Deciding to file for Chapter 7 or Chapter 13 bankruptcy often comes after a cold, hard reckoning of facts. You acknowledge that you may have bitten off more than you could chew, and you are now in a financially precarious situation with no better alternative.
Still, just because you file for bankruptcy does not mean it will be automatically granted to you. In fact, there is a possibility for your creditors to challenge the bankruptcy request, perhaps even filing a complaint in an attempt to have your request denied. In such instances, you might have to give up assets to offset debts and still walk away without the bankruptcy ruling in your favor.
Honesty is the best policy when it comes to bankruptcy
Bankruptcy proceedings come with serious implications. As you complete the required paperwork, it is important to remain as honest and transparent as possible. Being as clear and direct as possible can reduce the risk of receiving a creditor complaint or having your bankruptcy request denied by the courts.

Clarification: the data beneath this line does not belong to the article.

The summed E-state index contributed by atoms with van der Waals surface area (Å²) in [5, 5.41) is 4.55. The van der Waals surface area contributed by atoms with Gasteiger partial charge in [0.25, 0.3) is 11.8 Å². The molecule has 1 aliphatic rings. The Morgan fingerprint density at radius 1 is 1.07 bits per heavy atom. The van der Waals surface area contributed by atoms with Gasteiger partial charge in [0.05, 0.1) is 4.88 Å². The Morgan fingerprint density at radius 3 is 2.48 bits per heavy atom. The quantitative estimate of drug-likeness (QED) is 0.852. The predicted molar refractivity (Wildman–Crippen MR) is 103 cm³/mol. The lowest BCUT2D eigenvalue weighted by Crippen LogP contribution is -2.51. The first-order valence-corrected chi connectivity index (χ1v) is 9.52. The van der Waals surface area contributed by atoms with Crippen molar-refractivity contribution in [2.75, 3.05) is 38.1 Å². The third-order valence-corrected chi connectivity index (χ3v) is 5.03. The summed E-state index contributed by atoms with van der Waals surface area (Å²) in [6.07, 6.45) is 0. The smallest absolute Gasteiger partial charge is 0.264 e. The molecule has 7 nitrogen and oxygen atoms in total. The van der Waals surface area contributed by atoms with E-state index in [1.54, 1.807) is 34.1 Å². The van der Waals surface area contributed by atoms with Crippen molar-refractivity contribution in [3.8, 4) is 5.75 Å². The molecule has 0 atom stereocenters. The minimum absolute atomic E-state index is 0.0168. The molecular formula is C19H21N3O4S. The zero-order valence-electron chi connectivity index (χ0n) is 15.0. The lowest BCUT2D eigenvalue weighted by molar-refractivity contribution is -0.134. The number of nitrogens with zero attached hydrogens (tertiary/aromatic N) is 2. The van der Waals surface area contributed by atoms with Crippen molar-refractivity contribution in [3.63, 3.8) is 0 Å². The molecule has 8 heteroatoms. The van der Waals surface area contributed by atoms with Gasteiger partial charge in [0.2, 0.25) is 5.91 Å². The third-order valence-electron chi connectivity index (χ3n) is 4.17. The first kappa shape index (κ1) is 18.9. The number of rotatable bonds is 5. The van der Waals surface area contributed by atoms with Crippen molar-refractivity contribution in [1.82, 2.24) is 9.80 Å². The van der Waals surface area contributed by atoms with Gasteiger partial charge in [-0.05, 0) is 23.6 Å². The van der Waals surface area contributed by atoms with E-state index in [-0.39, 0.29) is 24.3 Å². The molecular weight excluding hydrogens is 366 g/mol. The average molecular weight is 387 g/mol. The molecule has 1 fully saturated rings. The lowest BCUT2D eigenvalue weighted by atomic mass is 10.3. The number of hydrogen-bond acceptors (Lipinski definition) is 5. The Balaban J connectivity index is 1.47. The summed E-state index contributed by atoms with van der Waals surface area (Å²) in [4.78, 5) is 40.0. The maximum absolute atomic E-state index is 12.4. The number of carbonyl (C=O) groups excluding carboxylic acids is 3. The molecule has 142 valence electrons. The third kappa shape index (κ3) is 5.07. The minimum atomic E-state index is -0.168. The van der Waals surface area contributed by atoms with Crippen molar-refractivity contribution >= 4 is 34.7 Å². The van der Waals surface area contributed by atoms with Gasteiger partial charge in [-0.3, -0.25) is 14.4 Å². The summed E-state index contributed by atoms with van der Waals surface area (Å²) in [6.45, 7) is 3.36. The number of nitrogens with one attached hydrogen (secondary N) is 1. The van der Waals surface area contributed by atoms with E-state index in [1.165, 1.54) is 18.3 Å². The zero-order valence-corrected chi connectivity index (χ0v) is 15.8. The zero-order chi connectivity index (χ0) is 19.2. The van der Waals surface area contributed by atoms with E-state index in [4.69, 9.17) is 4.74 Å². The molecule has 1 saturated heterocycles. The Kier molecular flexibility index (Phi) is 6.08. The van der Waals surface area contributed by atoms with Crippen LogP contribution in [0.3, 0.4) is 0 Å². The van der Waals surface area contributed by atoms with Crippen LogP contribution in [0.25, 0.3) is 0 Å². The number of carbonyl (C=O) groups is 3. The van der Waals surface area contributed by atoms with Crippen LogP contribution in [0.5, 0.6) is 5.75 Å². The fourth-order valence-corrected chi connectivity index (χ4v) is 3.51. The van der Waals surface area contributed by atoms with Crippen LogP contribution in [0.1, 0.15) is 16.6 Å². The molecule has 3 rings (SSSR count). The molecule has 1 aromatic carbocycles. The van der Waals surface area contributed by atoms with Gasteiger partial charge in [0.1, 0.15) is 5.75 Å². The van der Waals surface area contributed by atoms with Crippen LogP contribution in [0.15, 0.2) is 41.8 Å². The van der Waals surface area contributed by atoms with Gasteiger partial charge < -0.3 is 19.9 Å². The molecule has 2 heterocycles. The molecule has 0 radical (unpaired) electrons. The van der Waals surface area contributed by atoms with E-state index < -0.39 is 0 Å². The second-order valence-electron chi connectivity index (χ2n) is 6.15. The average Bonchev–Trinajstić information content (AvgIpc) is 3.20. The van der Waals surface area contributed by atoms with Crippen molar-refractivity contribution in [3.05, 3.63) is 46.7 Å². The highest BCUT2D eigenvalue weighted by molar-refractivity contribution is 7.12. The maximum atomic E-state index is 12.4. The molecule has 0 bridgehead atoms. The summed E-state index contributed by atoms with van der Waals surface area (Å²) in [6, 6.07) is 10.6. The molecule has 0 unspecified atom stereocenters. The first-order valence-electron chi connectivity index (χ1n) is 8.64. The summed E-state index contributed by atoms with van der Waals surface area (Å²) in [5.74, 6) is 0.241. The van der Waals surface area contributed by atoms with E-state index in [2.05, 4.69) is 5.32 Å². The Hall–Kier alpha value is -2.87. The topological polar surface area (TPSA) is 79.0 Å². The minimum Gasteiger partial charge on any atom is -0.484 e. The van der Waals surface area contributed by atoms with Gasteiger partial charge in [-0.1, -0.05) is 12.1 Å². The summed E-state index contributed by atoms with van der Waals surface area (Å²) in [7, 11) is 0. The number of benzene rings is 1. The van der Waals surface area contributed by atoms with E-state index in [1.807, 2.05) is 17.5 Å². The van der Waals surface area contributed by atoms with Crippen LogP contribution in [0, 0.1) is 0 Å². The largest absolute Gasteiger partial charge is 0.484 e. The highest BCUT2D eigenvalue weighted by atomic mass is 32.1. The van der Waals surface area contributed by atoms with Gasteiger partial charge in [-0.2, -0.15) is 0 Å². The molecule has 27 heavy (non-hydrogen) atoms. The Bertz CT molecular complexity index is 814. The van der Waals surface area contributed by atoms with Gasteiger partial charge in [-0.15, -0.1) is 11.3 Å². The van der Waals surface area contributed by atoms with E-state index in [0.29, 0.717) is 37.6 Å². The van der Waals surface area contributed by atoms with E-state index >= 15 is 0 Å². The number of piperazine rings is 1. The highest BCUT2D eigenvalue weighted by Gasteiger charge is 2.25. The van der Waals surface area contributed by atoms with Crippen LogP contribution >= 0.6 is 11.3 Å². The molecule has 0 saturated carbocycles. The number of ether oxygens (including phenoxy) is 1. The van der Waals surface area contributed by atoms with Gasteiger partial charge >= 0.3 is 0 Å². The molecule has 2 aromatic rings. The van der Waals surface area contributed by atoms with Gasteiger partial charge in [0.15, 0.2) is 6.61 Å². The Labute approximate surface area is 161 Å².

Some common reasons why a creditor might file a complaint is to argue that:
- You hid assets from the court
- You tampered with or destroyed financial records
- You made knowingly false statements about your finances, assets or debts
- You received a bankruptcy discharge recently enough to disqualify your request
- You violated a court order
If such a complaint is registered against you, you have limited time to respond. Even with your response, you may need a court hearing to sort things out with the judge. Discussing your case with someone familiar with bankruptcy law can provide you with the resources and support necessary to complete the process.